- A new NGO report details the links between Indonesia’s Sinarmas conglomerate and its “independent” wood suppliers.
- Sinarmas and its Asia Pulp & Paper arm argue that some of the links are normal, but deny others.
- NGO investigators speculate that Sinarmas may have structured its operations to deflect blame for the fires that burn nearly every year in its suppliers’ concessions, or even to evade taxes.
One of the world’s biggest paper producers continues to deny that it secretly owns most of the companies supplying it with wood, despite mounting evidence to the contrary.
In the latest exposé of the corporate structure of Sinarmas, which is controlled by Indonesia’s billionaire Widjaja family, a coalition of NGOs last week mapped out the precise links between the conglomerate and its wood suppliers, first outed in broader terms last December by The Associated Press.
The NGO report — titled “Removing the Corporate Mask” — says dozens of individuals who “appear to be current or past employees” of Sinarmas and its Asia Pulp & Paper arm are also listed as directors, commissioners and shareholders of the supplier companies.
For years observers have speculated that Sinarmas has closer ties to its wood suppliers than it lets on. One motive for obscuring the alleged ownership links could be to deflect blame for the fires that burn annually across Indonesia’s vast peat swamp zones, sending toxic haze into neighboring countries. Plantation companies are often blamed for causing the fires, since they drain swampy land on a massive scale in order to prepare it for planting. This practice renders the peat highly flammable, creating the conditions for fire to spread.
Asia Pulp & Paper’s 33 declared suppliers in Indonesia control an area larger than Vermont. Much of this land burned in 2015, during one of the worst bouts of haze in recent memory. After a pair of Asia Pulp & Paper suppliers had their business licenses suspended by the Indonesian government over their alleged role in causing the fires, APP claimed the two companies were “independently owned and operated.” It was just one of many instances where the firm has made such an assertion.
NGO investigators are also asking if the conglomerate’s structure is designed to evade taxes.
“It’s likely this thing is aimed to conceal the identity of the real beneficial owners, to avoid paying tax and to collect funds for other economic purposes,” said Syahrul Fitra, a spokesperson for Auriga, one of the groups responsible for the report.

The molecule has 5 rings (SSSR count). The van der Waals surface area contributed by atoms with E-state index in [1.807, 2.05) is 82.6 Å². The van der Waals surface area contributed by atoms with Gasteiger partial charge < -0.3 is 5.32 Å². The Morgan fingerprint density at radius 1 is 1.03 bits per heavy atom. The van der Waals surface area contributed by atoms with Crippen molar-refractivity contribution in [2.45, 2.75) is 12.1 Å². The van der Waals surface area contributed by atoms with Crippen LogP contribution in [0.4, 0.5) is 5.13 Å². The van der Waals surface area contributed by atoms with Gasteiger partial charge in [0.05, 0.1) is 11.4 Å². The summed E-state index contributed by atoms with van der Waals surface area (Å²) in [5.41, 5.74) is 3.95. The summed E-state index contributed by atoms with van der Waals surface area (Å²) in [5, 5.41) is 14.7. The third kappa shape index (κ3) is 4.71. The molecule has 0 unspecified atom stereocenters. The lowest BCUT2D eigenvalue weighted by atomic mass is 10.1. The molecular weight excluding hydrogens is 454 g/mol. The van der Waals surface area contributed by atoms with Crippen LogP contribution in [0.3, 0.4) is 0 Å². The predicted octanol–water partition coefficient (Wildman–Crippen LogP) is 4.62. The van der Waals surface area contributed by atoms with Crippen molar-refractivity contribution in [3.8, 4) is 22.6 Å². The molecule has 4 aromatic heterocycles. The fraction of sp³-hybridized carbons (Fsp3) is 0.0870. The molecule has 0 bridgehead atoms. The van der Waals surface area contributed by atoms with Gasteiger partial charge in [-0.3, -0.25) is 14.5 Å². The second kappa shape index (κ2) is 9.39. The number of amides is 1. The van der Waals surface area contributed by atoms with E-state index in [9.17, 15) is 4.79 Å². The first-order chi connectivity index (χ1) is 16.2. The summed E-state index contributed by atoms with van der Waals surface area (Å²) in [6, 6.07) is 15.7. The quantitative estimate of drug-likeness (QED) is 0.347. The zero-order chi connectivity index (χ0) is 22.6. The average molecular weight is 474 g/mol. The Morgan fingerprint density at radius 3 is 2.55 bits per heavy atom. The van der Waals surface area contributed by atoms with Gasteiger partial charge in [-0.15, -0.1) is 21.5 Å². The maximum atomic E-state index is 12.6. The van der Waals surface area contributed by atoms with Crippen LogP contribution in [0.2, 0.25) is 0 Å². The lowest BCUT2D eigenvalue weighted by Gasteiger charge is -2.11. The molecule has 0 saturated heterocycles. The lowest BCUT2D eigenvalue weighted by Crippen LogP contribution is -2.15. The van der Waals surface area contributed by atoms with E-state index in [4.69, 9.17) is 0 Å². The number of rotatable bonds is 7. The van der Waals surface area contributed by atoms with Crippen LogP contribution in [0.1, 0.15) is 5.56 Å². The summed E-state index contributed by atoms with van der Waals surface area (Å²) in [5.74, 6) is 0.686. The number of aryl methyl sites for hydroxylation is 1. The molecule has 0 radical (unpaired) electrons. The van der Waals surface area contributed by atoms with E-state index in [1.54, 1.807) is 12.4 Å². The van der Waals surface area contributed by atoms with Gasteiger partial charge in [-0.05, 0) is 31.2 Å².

In an interview with Mongabay, Asia Pulp & Paper executives did not deny their employees had been named as directors and commissioners of the supplier companies. On the contrary, they argued it was “normal” for APP employees to be “seconded” to the suppliers in order to provide technical support, although they said this practice had stopped in 2013.
“Some of our suppliers are saying, we’ve got the wood supply, we don’t have the technical expertise,” said Goh Lin Piao, Asia Pulp & Paper’s managing director. “So we said okay, we will allow some of our employees to work for you so that you then have the technical expertise to supply to us.”
The firm did contest another assertion in the report — the claim that of the eight individuals listed as owners of 24 of the suppliers, seven appear to have worked for Asia Pulp & Paper.
“None of them are current or former employees of APP,” a spokesperson said. “So why they’re linking, or [why] it says that, we are unsure.”
Lacking access to Sinarmas’ own registry of its employees, the NGOs based this part of their analysis on publicly available sources, including social network profiles and media reports. Data from these sources was matched with biographical information found in official corporate registry profiles of the suppliers published by the Indonesian government.
The coalition provided Mongabay with the names of these seven individuals, since the report only references their initials. A cursory Google search reveals frequent accounts of their employment by Asia Pulp & Paper.
For example, one of the individuals is identified in a Human Rights Watch report as a “field director” of Arara Abadi, a plantation company Asia Pulp & Paper acknowledges it owns. A second calls himself an Arara Abadi “manager” on LinkedIn. A third is described in multiple news articles as an Arara Abadi “director.”